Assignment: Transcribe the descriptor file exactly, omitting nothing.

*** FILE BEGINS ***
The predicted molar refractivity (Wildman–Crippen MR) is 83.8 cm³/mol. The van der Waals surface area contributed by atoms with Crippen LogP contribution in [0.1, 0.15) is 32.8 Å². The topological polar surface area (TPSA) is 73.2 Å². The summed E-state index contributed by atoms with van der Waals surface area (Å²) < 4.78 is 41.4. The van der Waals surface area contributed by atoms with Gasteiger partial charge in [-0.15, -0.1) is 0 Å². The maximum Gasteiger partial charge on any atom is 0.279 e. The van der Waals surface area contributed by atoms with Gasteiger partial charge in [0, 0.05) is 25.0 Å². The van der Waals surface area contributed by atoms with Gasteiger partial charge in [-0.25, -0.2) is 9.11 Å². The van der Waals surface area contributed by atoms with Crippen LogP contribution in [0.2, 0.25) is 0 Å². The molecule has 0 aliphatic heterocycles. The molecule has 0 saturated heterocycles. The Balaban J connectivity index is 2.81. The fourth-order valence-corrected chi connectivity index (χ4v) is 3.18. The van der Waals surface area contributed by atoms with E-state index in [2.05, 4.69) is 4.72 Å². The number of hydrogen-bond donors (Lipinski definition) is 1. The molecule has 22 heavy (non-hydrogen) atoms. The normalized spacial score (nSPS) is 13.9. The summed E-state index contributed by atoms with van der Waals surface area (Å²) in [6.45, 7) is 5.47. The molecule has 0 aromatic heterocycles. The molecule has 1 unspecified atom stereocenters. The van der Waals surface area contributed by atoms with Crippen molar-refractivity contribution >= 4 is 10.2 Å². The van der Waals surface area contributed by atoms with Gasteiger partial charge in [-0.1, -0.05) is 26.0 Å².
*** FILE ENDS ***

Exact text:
The predicted molar refractivity (Wildman–Crippen MR) is 83.8 cm³/mol. The van der Waals surface area contributed by atoms with Crippen LogP contribution in [0.1, 0.15) is 32.8 Å². The topological polar surface area (TPSA) is 73.2 Å². The summed E-state index contributed by atoms with van der Waals surface area (Å²) < 4.78 is 41.4. The van der Waals surface area contributed by atoms with Gasteiger partial charge in [-0.15, -0.1) is 0 Å². The maximum Gasteiger partial charge on any atom is 0.279 e. The van der Waals surface area contributed by atoms with Gasteiger partial charge in [0, 0.05) is 25.0 Å². The van der Waals surface area contributed by atoms with Gasteiger partial charge in [-0.25, -0.2) is 9.11 Å². The van der Waals surface area contributed by atoms with Crippen LogP contribution in [0.2, 0.25) is 0 Å². The molecule has 0 aliphatic heterocycles. The molecule has 0 saturated heterocycles. The Balaban J connectivity index is 2.81. The fourth-order valence-corrected chi connectivity index (χ4v) is 3.18. The van der Waals surface area contributed by atoms with E-state index in [2.05, 4.69) is 4.72 Å². The number of hydrogen-bond donors (Lipinski definition) is 1. The molecule has 22 heavy (non-hydrogen) atoms. The normalized spacial score (nSPS) is 13.9. The summed E-state index contributed by atoms with van der Waals surface area (Å²) in [6.45, 7) is 5.47. The molecule has 0 aromatic heterocycles. The molecule has 1 unspecified atom stereocenters. The van der Waals surface area contributed by atoms with Crippen molar-refractivity contribution >= 4 is 10.2 Å². The van der Waals surface area contributed by atoms with Gasteiger partial charge in [-0.1, -0.05) is 26.0 Å².